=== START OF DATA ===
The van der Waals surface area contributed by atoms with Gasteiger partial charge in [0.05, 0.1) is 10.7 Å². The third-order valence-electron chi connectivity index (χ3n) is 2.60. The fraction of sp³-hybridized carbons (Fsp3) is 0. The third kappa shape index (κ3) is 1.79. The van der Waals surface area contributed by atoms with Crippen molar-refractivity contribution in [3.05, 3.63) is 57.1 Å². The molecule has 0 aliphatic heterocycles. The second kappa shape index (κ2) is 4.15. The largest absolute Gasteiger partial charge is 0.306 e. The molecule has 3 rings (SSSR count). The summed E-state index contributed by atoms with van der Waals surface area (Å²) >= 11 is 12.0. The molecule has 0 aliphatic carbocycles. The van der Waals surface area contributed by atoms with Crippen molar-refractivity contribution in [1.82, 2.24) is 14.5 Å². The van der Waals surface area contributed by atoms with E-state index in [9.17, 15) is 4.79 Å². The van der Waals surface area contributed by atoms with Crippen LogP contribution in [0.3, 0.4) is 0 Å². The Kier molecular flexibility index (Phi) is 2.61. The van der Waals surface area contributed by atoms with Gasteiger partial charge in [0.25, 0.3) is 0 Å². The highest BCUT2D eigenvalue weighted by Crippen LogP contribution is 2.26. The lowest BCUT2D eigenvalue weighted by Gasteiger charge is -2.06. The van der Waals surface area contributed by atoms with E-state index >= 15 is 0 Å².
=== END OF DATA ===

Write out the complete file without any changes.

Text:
The van der Waals surface area contributed by atoms with Gasteiger partial charge in [0.05, 0.1) is 10.7 Å². The third-order valence-electron chi connectivity index (χ3n) is 2.60. The fraction of sp³-hybridized carbons (Fsp3) is 0. The third kappa shape index (κ3) is 1.79. The van der Waals surface area contributed by atoms with Crippen molar-refractivity contribution in [3.05, 3.63) is 57.1 Å². The molecule has 0 aliphatic heterocycles. The second kappa shape index (κ2) is 4.15. The largest absolute Gasteiger partial charge is 0.306 e. The molecule has 3 rings (SSSR count). The summed E-state index contributed by atoms with van der Waals surface area (Å²) >= 11 is 12.0. The molecule has 0 aliphatic carbocycles. The van der Waals surface area contributed by atoms with Crippen molar-refractivity contribution in [1.82, 2.24) is 14.5 Å². The van der Waals surface area contributed by atoms with E-state index in [9.17, 15) is 4.79 Å². The van der Waals surface area contributed by atoms with Crippen LogP contribution in [0.3, 0.4) is 0 Å². The Kier molecular flexibility index (Phi) is 2.61. The van der Waals surface area contributed by atoms with Gasteiger partial charge in [0.25, 0.3) is 0 Å². The highest BCUT2D eigenvalue weighted by Crippen LogP contribution is 2.26. The lowest BCUT2D eigenvalue weighted by Gasteiger charge is -2.06. The van der Waals surface area contributed by atoms with E-state index >= 15 is 0 Å².